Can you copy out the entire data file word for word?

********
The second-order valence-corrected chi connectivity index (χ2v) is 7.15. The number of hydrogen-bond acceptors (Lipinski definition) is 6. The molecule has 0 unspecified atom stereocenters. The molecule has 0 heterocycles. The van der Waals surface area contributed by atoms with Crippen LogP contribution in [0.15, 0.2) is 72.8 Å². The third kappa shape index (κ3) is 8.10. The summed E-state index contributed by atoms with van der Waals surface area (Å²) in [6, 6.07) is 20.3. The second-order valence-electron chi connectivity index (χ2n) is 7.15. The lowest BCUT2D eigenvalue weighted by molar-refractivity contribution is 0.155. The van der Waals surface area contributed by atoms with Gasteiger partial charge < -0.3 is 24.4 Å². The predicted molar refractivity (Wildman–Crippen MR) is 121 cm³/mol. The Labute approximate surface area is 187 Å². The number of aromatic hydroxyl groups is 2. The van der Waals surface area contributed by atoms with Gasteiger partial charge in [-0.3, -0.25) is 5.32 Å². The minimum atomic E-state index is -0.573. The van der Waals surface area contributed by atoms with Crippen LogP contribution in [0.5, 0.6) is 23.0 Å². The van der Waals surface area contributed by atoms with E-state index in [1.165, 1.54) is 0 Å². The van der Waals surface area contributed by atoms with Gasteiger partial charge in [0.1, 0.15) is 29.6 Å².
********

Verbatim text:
The second-order valence-corrected chi connectivity index (χ2v) is 7.15. The number of hydrogen-bond acceptors (Lipinski definition) is 6. The molecule has 0 unspecified atom stereocenters. The molecule has 0 heterocycles. The van der Waals surface area contributed by atoms with Crippen LogP contribution in [0.15, 0.2) is 72.8 Å². The third kappa shape index (κ3) is 8.10. The summed E-state index contributed by atoms with van der Waals surface area (Å²) in [6, 6.07) is 20.3. The second-order valence-electron chi connectivity index (χ2n) is 7.15. The lowest BCUT2D eigenvalue weighted by molar-refractivity contribution is 0.155. The van der Waals surface area contributed by atoms with Gasteiger partial charge < -0.3 is 24.4 Å². The predicted molar refractivity (Wildman–Crippen MR) is 121 cm³/mol. The Labute approximate surface area is 187 Å². The number of aromatic hydroxyl groups is 2. The van der Waals surface area contributed by atoms with Gasteiger partial charge in [-0.3, -0.25) is 5.32 Å². The minimum atomic E-state index is -0.573. The van der Waals surface area contributed by atoms with Crippen LogP contribution in [0.5, 0.6) is 23.0 Å². The van der Waals surface area contributed by atoms with E-state index in [1.165, 1.54) is 0 Å². The van der Waals surface area contributed by atoms with Gasteiger partial charge in [0.1, 0.15) is 29.6 Å².